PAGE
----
I stayed first a week with the parents and teenage sister of Pianticella, some ten miles to the south of Lublin; glorious countryside, a jacuzzi bath and sandwiches made for me every morning by her mum. The second week I stayed with the graduate student who was partly responsible for organizing the lecture series I was attending – he and his wife have a flat next to the bus stop “Majdanek Pomnik”. Easily identified.  They were most hospitable, and we sat up late a couple of times talking about everything and nothing.  The week finished with three-course lunch cooked by them for the Mrs Guest Lecturer and Mr Spaceships, when Mrs Host said “why  keep dragging them around restaurants?” What with the lectures themselves, Gilson Society conferences, meeting my employers, having my French pronounciation angst cured, new shoes, new books, old books, … I made a good decision when I decided to go.

So why did you choose the definition you did choose? Let’s have just the minority answers for just now.

Collins Pocket Dictionary of the English Language (London and Glasgow, 1989)

philosophy n. pl. -phies 1. the academic discipline concerned with making explicit the nature and significance of beliefs and investigating the intellegibility of concepts by means of rational argument. 2. the particular doctrines of a specific individual or school relating to these issues: the philosophy of Descartes. 3. any system of beliefs, values, tenets. 4. a personal outlook or viewpoint 5. the ability to remain calm through upsets and difficulties.[Greek philosophia love of wisdom]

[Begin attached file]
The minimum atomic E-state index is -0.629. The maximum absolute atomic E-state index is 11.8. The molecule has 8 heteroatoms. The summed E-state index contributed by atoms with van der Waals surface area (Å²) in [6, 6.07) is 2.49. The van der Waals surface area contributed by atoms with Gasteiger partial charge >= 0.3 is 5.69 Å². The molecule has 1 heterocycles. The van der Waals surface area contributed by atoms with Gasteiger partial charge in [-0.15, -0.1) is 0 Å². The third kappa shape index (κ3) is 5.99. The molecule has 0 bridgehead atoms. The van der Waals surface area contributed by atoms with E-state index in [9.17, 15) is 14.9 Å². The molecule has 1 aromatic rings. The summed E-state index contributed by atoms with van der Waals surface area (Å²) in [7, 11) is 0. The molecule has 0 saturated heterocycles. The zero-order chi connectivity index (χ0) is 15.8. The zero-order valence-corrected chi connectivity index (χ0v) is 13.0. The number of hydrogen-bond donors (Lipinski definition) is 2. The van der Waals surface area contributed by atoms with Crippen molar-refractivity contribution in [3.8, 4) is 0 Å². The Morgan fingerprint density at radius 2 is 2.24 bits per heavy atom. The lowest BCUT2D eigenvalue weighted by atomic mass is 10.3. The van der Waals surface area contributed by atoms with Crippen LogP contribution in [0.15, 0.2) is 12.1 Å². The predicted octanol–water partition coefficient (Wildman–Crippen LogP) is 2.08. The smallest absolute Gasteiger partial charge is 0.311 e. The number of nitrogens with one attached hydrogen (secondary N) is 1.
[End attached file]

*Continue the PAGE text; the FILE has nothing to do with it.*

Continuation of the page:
The Concise Oxford Dictionary of Current English , 8th ed. (Oxford, 1990)

philosophy n. (pl. -ies) 1 the use of reason and argument in seeking truth and knowledge of reality, esp. of the causes and nature of things and of the principles governing existence, the material universe, perception of physical phenomena, and human behaviour 2a a particular system or set of beliefs reached by this b a personal rule of life 3 advanced learning in general (doctor of philosophy) 4 serenity; calmness; conduct governed by a particular philosophy [Middle English from Old French filosofie from L philosophia wisdom from Gk [as philo-, sophos wise]

Finnis argued that biology and metaphysics determined the status of the fetus, not ethics as suggested by Singer.  Finnis objected to the very use of the term “fetus”, saying that it is an “F-word”.

“As used in the conference program and website, which are not medical contexts, it is offensive, dehumanizing, prejudicial, manipulative,“ Finnis said.  “A website describing ultrasound for expectant mothers doesn’t talk about her fetus but her baby, and so do her doctors unless they’re her abortionists or think she has been or is interested in abortion.”

Finnis underscored the point that rights are recognized, not conferred, and rejected Singer’s “moral status” approach, which negates the personhood of unborn children.

Singer defended his support for infanticide, stating that self-awareness confers moral status, and not species membership.  Abortion is the killing of a human being, but is not immoral because the child does not meet the self-awareness test, said Singer.